The did improve support for some file formats.

  6. #36
    Join Date
    Apr 2012
    Posts
    19

    Default

    Quote Originally Posted by droste View Post
    1. You knew where it was, because you used it for 15 years. That's not really a argument, because at some point in time you had the situation where you didn't kow where it was. And it's not that different to what was there before. It took me a few days and I was used to the new layout (well I'm still young and willing to learn, so it might be a different experience for others).
    2. This is a bit to general and without references to make it a real argument
    3. It doesn't take much more space than the classic menu bar a few rows of tool bars which you needed to have most of what you needed one click away.
    4. Well yes. But I think it's better this way then having a huge code bloat because you have to maintain 2 UI.

    The main advantage is that the information stored in the ribbon is much more versatile than simple buttons and a few combo boxes.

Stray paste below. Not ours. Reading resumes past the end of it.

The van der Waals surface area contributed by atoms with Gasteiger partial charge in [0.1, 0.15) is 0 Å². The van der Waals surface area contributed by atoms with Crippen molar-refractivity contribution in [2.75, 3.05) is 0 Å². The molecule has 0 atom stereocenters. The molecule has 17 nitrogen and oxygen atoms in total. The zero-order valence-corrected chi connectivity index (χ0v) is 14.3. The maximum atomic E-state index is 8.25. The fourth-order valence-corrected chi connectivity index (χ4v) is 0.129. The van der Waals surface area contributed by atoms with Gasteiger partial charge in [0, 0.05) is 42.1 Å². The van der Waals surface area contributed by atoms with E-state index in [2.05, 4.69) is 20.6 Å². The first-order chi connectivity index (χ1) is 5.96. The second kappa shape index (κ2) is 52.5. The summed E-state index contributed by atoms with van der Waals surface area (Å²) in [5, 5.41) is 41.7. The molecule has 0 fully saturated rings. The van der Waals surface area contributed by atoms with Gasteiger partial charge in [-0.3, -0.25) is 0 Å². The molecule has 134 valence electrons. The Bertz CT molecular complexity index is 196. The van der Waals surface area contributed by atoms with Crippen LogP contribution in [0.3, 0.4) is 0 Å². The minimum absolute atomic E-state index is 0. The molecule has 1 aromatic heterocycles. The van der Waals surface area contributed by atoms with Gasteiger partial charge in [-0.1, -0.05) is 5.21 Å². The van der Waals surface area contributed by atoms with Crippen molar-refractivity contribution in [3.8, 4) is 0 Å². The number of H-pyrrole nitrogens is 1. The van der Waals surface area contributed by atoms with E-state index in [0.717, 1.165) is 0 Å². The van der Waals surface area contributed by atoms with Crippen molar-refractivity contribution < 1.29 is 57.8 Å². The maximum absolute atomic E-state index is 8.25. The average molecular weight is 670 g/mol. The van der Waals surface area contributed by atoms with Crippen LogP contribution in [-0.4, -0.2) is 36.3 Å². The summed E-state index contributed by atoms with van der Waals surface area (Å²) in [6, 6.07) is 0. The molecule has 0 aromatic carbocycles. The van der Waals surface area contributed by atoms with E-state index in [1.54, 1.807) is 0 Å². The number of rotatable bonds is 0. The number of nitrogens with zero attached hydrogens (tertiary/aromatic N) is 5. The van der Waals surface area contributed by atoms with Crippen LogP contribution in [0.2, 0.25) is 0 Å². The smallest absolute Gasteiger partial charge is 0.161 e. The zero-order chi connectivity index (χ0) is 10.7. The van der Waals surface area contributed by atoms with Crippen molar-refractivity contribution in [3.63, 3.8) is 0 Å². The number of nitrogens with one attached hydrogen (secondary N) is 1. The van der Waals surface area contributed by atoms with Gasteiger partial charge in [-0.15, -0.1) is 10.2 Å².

This is exactly my point. Did they even try? Probably not. Someone said there's an alternative that looks like the old, so why should they even even try the new?
    On the other side it's good, because if everyone thinks like this, LO may get enough attention to beat MS office. ;-)
    1. Yes everyone knew where it was and it made logical sense. I am young enough to learn and old enough to know that just because an idea is new it doesn't make it good.
    2. Try writing a complex document in both programs and you will see the difference.
    3. It takes a lot more space, most people don't pollute their screen with endless menu bars. Not to mention the icons are much smaller and many could be put on one in a single line on the screen.
    4. MS never worries about code bloat and it is only a simple UI, there isn't going to be much change in the size of an office application. Not near enough to even matter.

    Yes the people did try the ribbon and they found it much more inefficient and saw no gain by using it. This was in a high tech business environment and time is money, aesthetics don't mean much but efficiency is huge.

    Remember, just because an idea is new doesn't make it better. It needs to have tangible benefits. Notice how other programs are not rushing to jump on the bandwagon, that alone should tell you something.